Saturday, February 21, 2015

Politeness takes a beating

We've talked previously about how politeness and chivalry are wasted on some people. Case in point, recently I went to a doctor's appointment. The admitting nurse took notes and asked me questions as nurses are wont to do. Now it's important to point out for reasons that become important later in the paragraph that this nurse was obviously significantly older than I am. She might not have been of an age with my mother's or father's generation but she wasn't that far from it either. As most people who know me offline would tell you I am normally nothing if not polite. When I was raised I was trained and expected to ALWAYS say sir and ma'am to my parents. Not doing so was a sign of grave disrespect. And if you were a child in their house you did not want to disrespect my parents. Outside the house I might occasionally throw in a sir or ma'am to an older person with whom I was interacting but unlike with my parents THAT honorific was optional. It depended on if I was in a good mood or the older person was being polite or if I knew their last name and could instead call them Mr. or Mrs. so-n-so or a million other reasons or no reason at all. Spending time down south with my maternal relatives made me even more polite because my grandfather usually said sir or ma'am to everyone, old or young. So being the polite man that I am I answered one of the nurse's questions with "no ma'am".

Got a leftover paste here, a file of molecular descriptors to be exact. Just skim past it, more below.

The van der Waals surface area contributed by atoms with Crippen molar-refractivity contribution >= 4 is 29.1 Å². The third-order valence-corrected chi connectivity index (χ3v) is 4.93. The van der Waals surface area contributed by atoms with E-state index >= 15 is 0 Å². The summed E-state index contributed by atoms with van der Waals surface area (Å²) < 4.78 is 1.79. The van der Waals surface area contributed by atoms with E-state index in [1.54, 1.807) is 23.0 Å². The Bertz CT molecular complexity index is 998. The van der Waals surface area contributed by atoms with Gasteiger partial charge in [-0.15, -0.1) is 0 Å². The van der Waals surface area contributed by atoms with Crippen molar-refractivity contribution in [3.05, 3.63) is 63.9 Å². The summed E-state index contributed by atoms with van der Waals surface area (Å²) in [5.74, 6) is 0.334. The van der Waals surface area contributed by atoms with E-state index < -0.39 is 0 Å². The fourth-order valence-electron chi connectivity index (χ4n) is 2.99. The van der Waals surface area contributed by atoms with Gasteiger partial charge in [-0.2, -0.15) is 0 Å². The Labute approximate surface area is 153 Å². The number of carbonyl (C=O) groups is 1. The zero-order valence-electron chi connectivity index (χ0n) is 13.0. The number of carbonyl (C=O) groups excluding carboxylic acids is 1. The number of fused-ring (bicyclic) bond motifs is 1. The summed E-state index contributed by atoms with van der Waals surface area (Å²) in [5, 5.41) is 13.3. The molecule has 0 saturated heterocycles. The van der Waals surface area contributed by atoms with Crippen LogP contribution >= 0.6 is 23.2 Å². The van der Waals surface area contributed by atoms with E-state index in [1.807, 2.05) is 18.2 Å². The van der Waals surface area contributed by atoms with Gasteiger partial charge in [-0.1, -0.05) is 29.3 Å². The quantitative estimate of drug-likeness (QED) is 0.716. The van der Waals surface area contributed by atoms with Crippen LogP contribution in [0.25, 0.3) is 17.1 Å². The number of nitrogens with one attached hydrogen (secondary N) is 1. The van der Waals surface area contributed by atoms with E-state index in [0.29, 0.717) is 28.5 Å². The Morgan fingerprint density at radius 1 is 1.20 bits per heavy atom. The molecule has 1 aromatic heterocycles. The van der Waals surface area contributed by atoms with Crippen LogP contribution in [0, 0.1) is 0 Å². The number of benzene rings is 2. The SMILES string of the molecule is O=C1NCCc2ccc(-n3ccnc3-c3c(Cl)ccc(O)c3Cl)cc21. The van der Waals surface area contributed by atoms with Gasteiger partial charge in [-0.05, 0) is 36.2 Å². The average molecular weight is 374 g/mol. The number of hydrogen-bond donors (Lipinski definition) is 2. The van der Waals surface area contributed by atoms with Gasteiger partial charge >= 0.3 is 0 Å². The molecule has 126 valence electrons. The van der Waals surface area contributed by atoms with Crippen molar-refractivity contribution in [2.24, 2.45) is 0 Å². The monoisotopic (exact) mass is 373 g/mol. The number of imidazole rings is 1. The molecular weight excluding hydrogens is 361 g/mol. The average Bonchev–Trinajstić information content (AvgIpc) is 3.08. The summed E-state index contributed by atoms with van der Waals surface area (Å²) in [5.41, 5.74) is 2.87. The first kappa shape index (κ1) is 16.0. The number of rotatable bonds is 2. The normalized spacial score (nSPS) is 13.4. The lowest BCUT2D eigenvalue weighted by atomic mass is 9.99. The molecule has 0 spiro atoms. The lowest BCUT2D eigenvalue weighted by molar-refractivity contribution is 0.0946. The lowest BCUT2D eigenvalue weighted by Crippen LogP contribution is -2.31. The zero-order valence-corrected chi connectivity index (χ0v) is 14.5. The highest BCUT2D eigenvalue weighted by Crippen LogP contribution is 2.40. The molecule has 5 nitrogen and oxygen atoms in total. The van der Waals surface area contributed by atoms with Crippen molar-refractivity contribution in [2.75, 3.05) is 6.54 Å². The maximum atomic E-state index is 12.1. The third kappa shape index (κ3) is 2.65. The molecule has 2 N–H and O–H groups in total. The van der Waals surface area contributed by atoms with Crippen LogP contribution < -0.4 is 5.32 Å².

Judging by the nostril flaring firestorm that ensued that was a mistake.
"Why are you calling me ma'am?"
"I'm not THAT old."
"That's offensive!"
And blah blah blickety blah. Rinse wash repeat. Alrighty then.

Now I won't say what I was thinking that I SHOULD have called this woman after this little display but I did think that this was a humorous example of exactly why politesse and chivalry may be on the decline if they are. There are simply too many people who have made it crystal clear that they value and desire neither. If I call someone sir or ma'am it's not a negative value judgment on their age but merely a signal of respect. But if strangers don't appreciate that then that is fine. I just think it's a shame when people look for offense in everything or can't appreciate good manners. But whatever. It's the world in which we live.
blog comments powered by Disqus